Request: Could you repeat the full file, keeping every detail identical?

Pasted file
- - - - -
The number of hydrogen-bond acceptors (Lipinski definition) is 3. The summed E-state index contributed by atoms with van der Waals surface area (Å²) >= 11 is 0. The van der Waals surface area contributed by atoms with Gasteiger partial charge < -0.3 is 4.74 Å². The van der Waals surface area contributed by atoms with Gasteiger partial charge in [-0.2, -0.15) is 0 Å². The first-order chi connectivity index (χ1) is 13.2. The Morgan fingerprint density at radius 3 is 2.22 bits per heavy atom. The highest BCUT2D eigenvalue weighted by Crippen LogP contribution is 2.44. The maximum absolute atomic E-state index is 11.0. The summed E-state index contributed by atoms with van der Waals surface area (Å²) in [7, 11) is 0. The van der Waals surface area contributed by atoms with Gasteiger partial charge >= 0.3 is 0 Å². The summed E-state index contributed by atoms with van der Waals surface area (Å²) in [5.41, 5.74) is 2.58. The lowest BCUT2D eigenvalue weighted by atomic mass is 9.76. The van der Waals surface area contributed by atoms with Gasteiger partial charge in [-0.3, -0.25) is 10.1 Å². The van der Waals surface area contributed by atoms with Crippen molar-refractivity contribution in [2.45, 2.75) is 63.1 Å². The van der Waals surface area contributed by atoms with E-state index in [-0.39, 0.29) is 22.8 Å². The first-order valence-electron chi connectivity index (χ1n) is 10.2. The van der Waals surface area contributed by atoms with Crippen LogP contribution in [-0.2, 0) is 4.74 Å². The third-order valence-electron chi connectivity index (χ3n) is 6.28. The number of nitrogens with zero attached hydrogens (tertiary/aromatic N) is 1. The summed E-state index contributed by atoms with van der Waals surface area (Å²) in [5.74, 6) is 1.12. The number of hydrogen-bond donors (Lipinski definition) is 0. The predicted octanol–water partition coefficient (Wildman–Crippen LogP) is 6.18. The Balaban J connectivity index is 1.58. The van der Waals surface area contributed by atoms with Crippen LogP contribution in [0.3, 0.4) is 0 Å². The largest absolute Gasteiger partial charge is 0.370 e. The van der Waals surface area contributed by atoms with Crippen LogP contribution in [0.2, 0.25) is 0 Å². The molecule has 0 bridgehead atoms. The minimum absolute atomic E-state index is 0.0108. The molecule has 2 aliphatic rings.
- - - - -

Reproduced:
The number of hydrogen-bond acceptors (Lipinski definition) is 3. The summed E-state index contributed by atoms with van der Waals surface area (Å²) >= 11 is 0. The van der Waals surface area contributed by atoms with Gasteiger partial charge < -0.3 is 4.74 Å². The van der Waals surface area contributed by atoms with Gasteiger partial charge in [-0.2, -0.15) is 0 Å². The first-order chi connectivity index (χ1) is 13.2. The Morgan fingerprint density at radius 3 is 2.22 bits per heavy atom. The highest BCUT2D eigenvalue weighted by Crippen LogP contribution is 2.44. The maximum absolute atomic E-state index is 11.0. The summed E-state index contributed by atoms with van der Waals surface area (Å²) in [7, 11) is 0. The van der Waals surface area contributed by atoms with Gasteiger partial charge >= 0.3 is 0 Å². The summed E-state index contributed by atoms with van der Waals surface area (Å²) in [5.41, 5.74) is 2.58. The lowest BCUT2D eigenvalue weighted by atomic mass is 9.76. The van der Waals surface area contributed by atoms with Gasteiger partial charge in [-0.3, -0.25) is 10.1 Å². The van der Waals surface area contributed by atoms with Crippen molar-refractivity contribution in [2.45, 2.75) is 63.1 Å². The van der Waals surface area contributed by atoms with E-state index in [-0.39, 0.29) is 22.8 Å². The first-order valence-electron chi connectivity index (χ1n) is 10.2. The van der Waals surface area contributed by atoms with Crippen LogP contribution in [-0.2, 0) is 4.74 Å². The third-order valence-electron chi connectivity index (χ3n) is 6.28. The number of nitrogens with zero attached hydrogens (tertiary/aromatic N) is 1. The summed E-state index contributed by atoms with van der Waals surface area (Å²) in [5.74, 6) is 1.12. The number of hydrogen-bond donors (Lipinski definition) is 0. The predicted octanol–water partition coefficient (Wildman–Crippen LogP) is 6.18. The Balaban J connectivity index is 1.58. The van der Waals surface area contributed by atoms with Crippen LogP contribution in [0.3, 0.4) is 0 Å². The largest absolute Gasteiger partial charge is 0.370 e. The van der Waals surface area contributed by atoms with Crippen LogP contribution in [0.2, 0.25) is 0 Å². The molecule has 0 bridgehead atoms. The minimum absolute atomic E-state index is 0.0108. The molecule has 2 aliphatic rings.